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over the next hour or debate focusing on education standards around the world the latest international survey shows the station students for the best by far in every category friends in the uk struggling to keep their heads above water. what makes a good score and prepares students to compete in today's world. we've got peaches analysts and economists who carried out surveys which seemed to give you their opinion an opponent after that. first though international news. thank you city and these are the headlines to see mya has been out from under it shot dead outside his time in pay rates. the shiite militant group was quick to accuse israel which denies any involvement. protesters refused to leave she as independents ladder onto the prime minister warned the opposition to stop asking making a difficult time. and then to make it to print the building faces hefty fines on anyone paying this tax to head to the senate and the next two. says israel will suffer the consequences for measuring a senior. c'mon get this wednesday. kason of lackey said patio weapons and explosives expect place to
and being responsive and looking at workers compensation reform or hiving -- or having a highly educated labor sector. drive an things help economy. people in the past said, well, we really don't have enough fossil fuel supply. but now we know, through technology and innovation, having the good and fair regulations, that we do have energy supply. so my state of oklahoma, since 2011 when i took office because of our business-friendly policies, education, reform we have done, making government smaller and more efficient, we have seen our economy change. the per capita income has grown by 8% for a family of four. >> it is self-defense. you have a guy who will steal every last job from you if they can. rick perry -- he is glad they are up here right now. while we are up here talking, he had his people on the phone to ohio and oklahoma stealing their jobs. >> we fish where the fish are. and generally speaking, i am spending a lot more time in california or illinois and new york than i am in oklahoma. >> we just beat him in football. [laughter] >> you know how to hurt a person, mary. >> but li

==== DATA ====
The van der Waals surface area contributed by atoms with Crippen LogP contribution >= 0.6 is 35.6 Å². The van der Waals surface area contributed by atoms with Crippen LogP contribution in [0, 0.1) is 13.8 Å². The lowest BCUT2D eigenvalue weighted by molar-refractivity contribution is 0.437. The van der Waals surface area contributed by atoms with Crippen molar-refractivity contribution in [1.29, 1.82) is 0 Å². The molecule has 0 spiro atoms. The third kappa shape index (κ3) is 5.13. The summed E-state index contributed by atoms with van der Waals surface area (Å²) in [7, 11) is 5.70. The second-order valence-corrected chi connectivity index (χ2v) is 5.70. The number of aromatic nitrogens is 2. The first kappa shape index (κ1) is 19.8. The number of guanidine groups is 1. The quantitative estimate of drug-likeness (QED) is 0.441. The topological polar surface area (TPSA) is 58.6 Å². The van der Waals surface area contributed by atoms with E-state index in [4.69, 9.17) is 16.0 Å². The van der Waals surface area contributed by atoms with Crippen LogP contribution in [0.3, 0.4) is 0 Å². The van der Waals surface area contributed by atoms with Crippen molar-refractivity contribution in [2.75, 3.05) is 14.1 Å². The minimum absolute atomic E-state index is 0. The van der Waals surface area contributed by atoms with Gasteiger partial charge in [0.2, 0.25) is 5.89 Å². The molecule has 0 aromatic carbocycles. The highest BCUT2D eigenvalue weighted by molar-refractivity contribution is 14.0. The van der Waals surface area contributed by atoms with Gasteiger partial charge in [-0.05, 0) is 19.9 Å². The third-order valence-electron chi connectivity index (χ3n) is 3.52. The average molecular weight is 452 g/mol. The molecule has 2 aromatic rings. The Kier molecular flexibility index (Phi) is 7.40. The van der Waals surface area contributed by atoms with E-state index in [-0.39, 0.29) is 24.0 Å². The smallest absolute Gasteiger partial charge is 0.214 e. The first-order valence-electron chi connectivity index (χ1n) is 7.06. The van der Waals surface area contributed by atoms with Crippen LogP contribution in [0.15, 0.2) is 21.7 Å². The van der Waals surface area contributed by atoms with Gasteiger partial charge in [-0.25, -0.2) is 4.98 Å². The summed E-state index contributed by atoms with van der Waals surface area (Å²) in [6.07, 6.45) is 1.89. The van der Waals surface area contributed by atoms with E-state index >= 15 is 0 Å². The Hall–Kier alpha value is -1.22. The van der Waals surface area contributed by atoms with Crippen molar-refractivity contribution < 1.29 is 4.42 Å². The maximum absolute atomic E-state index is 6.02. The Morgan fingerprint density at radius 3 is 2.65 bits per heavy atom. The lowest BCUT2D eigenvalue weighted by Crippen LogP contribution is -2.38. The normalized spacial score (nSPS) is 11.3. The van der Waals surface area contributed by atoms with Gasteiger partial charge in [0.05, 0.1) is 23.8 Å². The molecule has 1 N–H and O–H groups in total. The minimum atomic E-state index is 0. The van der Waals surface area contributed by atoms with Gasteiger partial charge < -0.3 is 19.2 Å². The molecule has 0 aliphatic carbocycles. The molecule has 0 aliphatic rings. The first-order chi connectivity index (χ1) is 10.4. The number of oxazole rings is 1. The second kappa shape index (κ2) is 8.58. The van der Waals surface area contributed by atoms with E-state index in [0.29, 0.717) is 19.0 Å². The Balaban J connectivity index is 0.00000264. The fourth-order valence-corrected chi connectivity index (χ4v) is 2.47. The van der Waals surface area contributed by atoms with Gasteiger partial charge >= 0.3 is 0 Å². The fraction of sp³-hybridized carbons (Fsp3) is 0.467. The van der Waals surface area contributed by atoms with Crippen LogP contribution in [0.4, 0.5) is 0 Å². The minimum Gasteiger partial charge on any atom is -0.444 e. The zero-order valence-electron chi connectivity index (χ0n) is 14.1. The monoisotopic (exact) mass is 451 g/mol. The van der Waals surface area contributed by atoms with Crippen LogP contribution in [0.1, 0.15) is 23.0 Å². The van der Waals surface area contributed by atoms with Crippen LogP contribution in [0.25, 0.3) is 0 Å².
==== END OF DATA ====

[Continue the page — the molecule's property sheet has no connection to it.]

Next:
the nonprofit in general you're going to have the lowest age workers in the city and childcare over education is on the bottom of the nonprofit sector so it's easily to understand why people in it sector can't afford to live in inform. without objection the waiver will be waived. accepted >> and the motion. >> and i'd like to make a motion we move her name with positive recommendations. >> without objection the motion is passed. >> item 3 is to consider poinlt one member term ending to the public utilities bond oversight committee. >> i believe are you present? yes, please approach and make pa comment if you like >> good afternoon. i'm honor to be considered phenomenon the revenue bond oversight committee for the public comment commission. i have approximately 10 years in financial services including running my own business. more recently i've worked as an air quality consultant with the impact statements and reports. i'm also an certified energy and currently development and manage their implementation >> okay. and what's your interest in this? >> really community service we've rais